The public policy underlying the UNIDROIT Convention of 1995 is quite clear: “The possessor of a cultural object which has been stolen shall return it.” Moreover, “a cultural object which has been unlawfully excavated or lawfully excavated but unlawfully retained shall be considered stolen” provided this is (p.258) consistent with the law of the state where the excavation took place. This makes clear a situation that has been much debated in international law circles particularly as it appertains to the United States. Private persons can use these provisions of the convention to claim stolen objects—a great advantage when the state refuses to take action because of matters that may be entirely unconnected with the claim. The convention also permits a state party to claim, in the courts of another state party, a cultural object that has been unlawfully exported. The court has to return the object if the claimant state establishes one or more of four specified grounds or, more generally, “that the object is of significant cultural importance for the requesting state.”

Intangible Heritage

Intangible heritage can be closely tied to the preservation of cultural resources. There may be a connection between myth and a site, between religion and a monument, between song and a building. The United Nations Educational, Scientific and Cultural Organization has attempted to deal with this aspect of the heritage in its Intangibles Convention, but that, in the opinion of many people, is flawed since it contains little in the way of duties or obligations on the part of states members. Work being done in the World Intellectual Property Organization may have a more successful outcome, but that organization is limited by its constitution to matters of intellectual property.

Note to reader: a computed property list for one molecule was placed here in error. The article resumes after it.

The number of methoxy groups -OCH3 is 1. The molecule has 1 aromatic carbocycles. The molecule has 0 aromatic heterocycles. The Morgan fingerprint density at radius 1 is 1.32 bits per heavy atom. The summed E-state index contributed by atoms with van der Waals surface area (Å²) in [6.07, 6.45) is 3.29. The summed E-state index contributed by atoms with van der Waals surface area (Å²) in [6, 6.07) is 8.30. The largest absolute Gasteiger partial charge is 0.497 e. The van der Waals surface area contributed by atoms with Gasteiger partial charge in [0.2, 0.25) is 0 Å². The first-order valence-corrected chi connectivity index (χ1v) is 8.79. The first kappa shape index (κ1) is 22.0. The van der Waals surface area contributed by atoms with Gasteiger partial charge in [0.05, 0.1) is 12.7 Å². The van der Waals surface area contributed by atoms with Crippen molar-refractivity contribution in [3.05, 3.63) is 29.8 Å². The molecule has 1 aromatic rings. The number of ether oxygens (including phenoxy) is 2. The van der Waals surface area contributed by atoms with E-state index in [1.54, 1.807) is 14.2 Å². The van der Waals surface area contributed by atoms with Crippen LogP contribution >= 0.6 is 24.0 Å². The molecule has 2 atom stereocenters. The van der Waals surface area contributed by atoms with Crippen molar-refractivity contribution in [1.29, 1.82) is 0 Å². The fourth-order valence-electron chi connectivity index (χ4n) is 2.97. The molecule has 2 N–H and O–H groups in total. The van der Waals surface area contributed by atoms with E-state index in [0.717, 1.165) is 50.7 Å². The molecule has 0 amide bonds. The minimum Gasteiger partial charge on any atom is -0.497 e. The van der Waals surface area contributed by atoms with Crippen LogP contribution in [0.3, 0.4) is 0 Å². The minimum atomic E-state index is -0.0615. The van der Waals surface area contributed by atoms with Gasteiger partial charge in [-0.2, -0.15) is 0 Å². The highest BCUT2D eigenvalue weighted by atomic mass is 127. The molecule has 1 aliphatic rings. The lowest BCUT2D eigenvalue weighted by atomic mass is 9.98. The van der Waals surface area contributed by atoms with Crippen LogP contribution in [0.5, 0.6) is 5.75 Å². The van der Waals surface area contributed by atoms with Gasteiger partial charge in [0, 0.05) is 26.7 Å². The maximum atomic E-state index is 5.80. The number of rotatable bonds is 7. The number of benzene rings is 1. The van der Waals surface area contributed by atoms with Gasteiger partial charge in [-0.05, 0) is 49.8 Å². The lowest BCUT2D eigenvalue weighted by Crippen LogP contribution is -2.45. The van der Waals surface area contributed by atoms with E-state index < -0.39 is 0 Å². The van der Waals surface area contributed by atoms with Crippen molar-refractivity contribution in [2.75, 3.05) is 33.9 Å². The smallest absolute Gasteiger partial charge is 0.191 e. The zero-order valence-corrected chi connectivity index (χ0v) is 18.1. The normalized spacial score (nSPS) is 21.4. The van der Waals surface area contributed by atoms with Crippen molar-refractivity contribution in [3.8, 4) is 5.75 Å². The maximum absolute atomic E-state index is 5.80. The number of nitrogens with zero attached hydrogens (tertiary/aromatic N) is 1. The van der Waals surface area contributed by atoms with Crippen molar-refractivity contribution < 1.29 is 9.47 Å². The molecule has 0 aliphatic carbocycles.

The definition of intangible cultural heritage in the Intangibles Convention is complex and is not really a definition, consisting as it does of part description. To come within the terms of the convention, intangible cultural heritage must be compatible with international human rights “as well as with the requirements of mutual respect among communities, groups and individuals, and of sustainable development.” The convention requires the establishment of the Representative List of the Intangible Cultural Heritage of Humanity. The purpose of this list is to ensure better visibility of intangible cultural heritage and awareness of its significance, as well as to encourage dialogue that respects cultural diversity. This is a laudable objective, but hardly one requiring an international convention to achieve.

Historic Complexes

The Council of Europe is the only international organization that has tried to deal specifically with the relationship between a structure and its contents where there is a heritage value in the relationship itself exceeding the individual values. In the case of industrial archaeology, for example, the value of discarded machinery may be enhanced if the place where it worked is still in existence and the connection can be maintained. In its recommendation on the matter, the Council of Europe sought to encourage owners to maintain that connection by various incentives, including tax exemptions.